Tuesday, October 27, 2015

Have we really decided that progress is profit over people?

Waking up another day during summer drought and a heat wave in Namibia and I watch as our factories spew waste and we all drive singly into the city with our cars sputtering smoke in the air.

We are all complaining. Desperate, for rain. But most of us don't realise that we are the cause of all this, and are continuously making our situation worse. Our development plan is meant to be sustainable but it continues to be a copy-and-paste approach from western paradigms of development. Our air conditioning causes the climate to become hotter, and in turn we put the air conditioning on higher.

We, as humanity have come to a point where our destruction has caused suffering onto ourselves.

Naomi Klein, in her book "This Changes Everything", puts it like this "And we tell ourselves all kinds of similarly implausible no-consequences stories all the time, about how we can ravage the world and suffer no adverse effects. Indeed we are always surprised when it works out otherwise. We extract and do not replenish and wonder why the fish have disappeared and the soil needs even more inputs (like phosphate) to stay fertile. We occupy countries and arm their militas and then wonder why they hate us. We drive down wages, ship jobs oversees, destroy worker protections, hollow out local economies, then wonder why people can't afford to shop as much as they used to. We offer those failed shoppers subprime mortgages instead of steady jobs and then wonder why noone foresaw that a system built on bad debts would collapse."

And so the vicious cycle continues, into the Global South.Yet, what about so many other ways we could be living. What about the better life we could be living, without ruining the conditions we live in.

Why do we live in a world where we choose profit over people? How can we say Namibia is progressing when I see more and more men on the side of the street desperate for work, and more and more fancy Land Cruisers and Prados on the street electronically closing their windows as they come to a stop sign, not wanting to face the sadness of the desperately unemployed and hungry. Off the Prados go home to their high walls and big screen TVs where they don't know their neighbours and spend their time in a virtual world that is causing them depression, anxiety and loneliness. A world where the connection they have is with their smart phones. Smart phones that were built off the bloody backs of desperate people waging war in countries like Congo. What progress is this? Why are we choosing this path - and why are we choosing this path when we know that it will probably kill us in our lifetimes, or at best, our children's lifetimes?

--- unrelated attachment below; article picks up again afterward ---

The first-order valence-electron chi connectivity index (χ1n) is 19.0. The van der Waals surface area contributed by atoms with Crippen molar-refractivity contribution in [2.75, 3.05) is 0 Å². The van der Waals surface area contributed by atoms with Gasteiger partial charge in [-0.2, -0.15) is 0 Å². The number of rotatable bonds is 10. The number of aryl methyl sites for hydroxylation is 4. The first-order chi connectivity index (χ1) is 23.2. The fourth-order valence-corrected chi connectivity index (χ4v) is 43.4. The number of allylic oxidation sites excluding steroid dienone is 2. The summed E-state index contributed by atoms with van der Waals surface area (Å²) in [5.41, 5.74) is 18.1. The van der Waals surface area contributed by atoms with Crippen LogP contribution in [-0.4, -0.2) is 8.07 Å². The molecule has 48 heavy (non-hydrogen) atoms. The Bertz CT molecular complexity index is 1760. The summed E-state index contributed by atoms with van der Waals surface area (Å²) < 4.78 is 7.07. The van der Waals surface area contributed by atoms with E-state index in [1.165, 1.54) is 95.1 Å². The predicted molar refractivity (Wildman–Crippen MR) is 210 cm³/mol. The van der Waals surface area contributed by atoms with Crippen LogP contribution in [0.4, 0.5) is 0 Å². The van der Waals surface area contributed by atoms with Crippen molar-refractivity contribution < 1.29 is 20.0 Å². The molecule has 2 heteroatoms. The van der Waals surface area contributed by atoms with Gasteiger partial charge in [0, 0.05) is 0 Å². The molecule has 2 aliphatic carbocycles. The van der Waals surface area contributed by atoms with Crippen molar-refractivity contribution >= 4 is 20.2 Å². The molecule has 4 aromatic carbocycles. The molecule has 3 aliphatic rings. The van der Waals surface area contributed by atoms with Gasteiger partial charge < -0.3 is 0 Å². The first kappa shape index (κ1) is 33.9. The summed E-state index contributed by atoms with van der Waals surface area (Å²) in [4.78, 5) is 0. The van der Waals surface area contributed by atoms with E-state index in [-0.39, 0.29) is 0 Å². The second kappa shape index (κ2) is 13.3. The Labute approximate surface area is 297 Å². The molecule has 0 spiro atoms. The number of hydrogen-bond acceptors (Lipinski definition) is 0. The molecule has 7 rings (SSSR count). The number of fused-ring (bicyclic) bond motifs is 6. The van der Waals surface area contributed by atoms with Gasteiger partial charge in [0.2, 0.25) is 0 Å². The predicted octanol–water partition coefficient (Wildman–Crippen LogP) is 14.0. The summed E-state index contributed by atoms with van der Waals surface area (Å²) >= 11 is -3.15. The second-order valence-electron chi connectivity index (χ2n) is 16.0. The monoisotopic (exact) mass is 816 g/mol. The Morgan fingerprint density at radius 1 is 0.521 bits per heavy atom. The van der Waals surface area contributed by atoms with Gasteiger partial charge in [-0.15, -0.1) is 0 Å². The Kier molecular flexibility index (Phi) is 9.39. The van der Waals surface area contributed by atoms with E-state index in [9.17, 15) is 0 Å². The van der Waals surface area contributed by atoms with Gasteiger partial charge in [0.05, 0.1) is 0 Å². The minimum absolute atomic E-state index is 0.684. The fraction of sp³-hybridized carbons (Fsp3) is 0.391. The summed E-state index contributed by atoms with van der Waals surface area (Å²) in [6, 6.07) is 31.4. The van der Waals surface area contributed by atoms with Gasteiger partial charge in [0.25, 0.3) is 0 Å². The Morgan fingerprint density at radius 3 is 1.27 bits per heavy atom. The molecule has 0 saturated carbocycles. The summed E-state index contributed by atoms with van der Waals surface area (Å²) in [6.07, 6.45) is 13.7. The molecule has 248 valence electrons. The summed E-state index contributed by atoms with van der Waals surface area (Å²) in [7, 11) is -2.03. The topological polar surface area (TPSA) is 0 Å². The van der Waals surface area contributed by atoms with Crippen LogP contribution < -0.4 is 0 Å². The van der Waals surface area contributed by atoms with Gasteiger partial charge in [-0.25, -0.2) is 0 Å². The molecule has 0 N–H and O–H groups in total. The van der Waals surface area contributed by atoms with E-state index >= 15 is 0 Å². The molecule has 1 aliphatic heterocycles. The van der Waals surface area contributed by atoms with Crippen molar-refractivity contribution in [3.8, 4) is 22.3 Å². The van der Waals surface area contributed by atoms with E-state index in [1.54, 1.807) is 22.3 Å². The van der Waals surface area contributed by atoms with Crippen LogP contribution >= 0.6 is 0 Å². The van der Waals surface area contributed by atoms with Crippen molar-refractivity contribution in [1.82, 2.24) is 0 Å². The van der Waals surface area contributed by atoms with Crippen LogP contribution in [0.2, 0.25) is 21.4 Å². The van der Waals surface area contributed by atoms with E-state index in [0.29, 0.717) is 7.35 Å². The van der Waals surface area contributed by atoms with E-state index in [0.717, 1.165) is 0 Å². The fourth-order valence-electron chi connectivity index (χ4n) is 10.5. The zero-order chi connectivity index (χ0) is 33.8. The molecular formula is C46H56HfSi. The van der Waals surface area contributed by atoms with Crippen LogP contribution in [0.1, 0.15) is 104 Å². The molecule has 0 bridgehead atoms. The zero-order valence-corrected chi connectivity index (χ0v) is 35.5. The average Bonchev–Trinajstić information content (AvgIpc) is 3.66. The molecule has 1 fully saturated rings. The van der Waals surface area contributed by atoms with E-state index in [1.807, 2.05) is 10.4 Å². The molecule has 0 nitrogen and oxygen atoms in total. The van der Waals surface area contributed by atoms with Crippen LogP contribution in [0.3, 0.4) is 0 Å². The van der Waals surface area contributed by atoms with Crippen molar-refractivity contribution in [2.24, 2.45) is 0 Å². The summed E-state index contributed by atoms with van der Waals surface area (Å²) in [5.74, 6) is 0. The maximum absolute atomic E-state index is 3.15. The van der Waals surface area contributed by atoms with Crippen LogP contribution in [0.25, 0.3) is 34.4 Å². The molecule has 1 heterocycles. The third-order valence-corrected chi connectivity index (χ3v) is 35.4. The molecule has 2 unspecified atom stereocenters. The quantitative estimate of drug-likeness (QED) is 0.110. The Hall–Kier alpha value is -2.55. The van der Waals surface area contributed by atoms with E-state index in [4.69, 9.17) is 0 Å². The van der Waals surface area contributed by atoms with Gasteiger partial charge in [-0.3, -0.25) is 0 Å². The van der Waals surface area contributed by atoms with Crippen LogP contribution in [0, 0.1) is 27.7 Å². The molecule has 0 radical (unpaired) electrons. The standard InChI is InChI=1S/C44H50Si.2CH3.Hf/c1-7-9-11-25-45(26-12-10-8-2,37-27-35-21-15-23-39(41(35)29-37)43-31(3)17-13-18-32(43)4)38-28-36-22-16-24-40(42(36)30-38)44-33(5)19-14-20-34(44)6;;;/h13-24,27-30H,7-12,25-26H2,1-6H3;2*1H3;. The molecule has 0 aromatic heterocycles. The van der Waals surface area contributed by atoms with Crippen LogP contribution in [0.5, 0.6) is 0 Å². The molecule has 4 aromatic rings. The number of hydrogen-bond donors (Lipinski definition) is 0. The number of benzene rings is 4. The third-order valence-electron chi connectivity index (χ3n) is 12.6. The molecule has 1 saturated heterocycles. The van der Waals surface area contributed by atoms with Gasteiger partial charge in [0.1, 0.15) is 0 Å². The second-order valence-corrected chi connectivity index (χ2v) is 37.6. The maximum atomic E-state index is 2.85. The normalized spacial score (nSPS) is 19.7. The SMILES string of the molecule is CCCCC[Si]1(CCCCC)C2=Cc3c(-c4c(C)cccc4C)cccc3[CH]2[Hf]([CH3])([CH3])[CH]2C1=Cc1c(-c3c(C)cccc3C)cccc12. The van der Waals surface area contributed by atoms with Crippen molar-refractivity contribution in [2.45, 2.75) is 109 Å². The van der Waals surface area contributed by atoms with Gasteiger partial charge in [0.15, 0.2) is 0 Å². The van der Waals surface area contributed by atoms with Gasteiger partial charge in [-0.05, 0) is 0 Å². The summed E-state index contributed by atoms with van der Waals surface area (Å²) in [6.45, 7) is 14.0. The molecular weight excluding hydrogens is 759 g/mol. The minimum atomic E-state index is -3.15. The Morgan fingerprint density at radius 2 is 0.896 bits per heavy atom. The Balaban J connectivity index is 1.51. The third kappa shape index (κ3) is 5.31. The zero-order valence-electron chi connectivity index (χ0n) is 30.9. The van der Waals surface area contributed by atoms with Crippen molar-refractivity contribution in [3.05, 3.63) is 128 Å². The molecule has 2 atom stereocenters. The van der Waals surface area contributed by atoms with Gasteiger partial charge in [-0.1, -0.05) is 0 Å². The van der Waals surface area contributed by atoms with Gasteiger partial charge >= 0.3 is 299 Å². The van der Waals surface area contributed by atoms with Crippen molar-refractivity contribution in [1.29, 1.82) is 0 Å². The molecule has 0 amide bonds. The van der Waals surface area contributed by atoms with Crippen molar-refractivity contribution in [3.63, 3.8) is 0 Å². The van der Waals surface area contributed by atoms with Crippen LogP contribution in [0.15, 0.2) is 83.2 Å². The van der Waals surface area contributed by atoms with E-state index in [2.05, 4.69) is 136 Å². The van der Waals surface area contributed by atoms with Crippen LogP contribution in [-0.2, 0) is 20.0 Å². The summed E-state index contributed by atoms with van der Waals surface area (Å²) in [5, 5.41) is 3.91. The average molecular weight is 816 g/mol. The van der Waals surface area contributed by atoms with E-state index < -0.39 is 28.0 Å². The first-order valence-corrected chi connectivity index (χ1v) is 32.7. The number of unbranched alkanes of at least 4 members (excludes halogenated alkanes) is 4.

And to think of the rapidly developing nations who are following the god of economic growth, while paying lip service at the major climate conferences. Like Klein says, the victims of this are real people - the workers who lose their factory jobs in Juarez and Windsor; the workers who get the factory jobs in Shenzen and Dhaka, jobs that are by this point so degraded that some employers install nets along the perimeters of roofs to catch employees when they jump. Toddlers mouthing lead-laden toys, the Walmart employee expected to work over the American holiday just to be trampled by a stampede of frenzied customers, while not earning a living wage. And the Chinese villagers whos' water is contaminated by one of those coal plants we all use as our excuse of inaction.

Venezuelan political scientist Edgargo Lander said quite aptly "The total failure of climate negotiation serves to highlight the extent to which we now live in a post-democratic society. The interests of financial capital and the oil industry are much more important than the democratic will of people around the world. In the global neoliberal society profit is more important than life."

Klein in her book says that to avoid carnage there needs to be radical and immediate de-growth strategies. Now, especially to us still trying to "develop", this sounds unfair and apocalyptic - as if reducing emissions requires massive economic crises and human suffering. But that seems so only because we have an economic system that fetishizes GDP growth above all else, regardless of the human and ecological consequences, while failing to place value on those that most of us cherish above all - a decent standard of living, a measure of future security, and our relationships with one another. We are permanently faced with advertisements giving us fantasies displayed as attainable realities, but at the cost of hyper consumption and worse problems in the nations where people live this charade of a Fake Empire than in those where we are considered poor.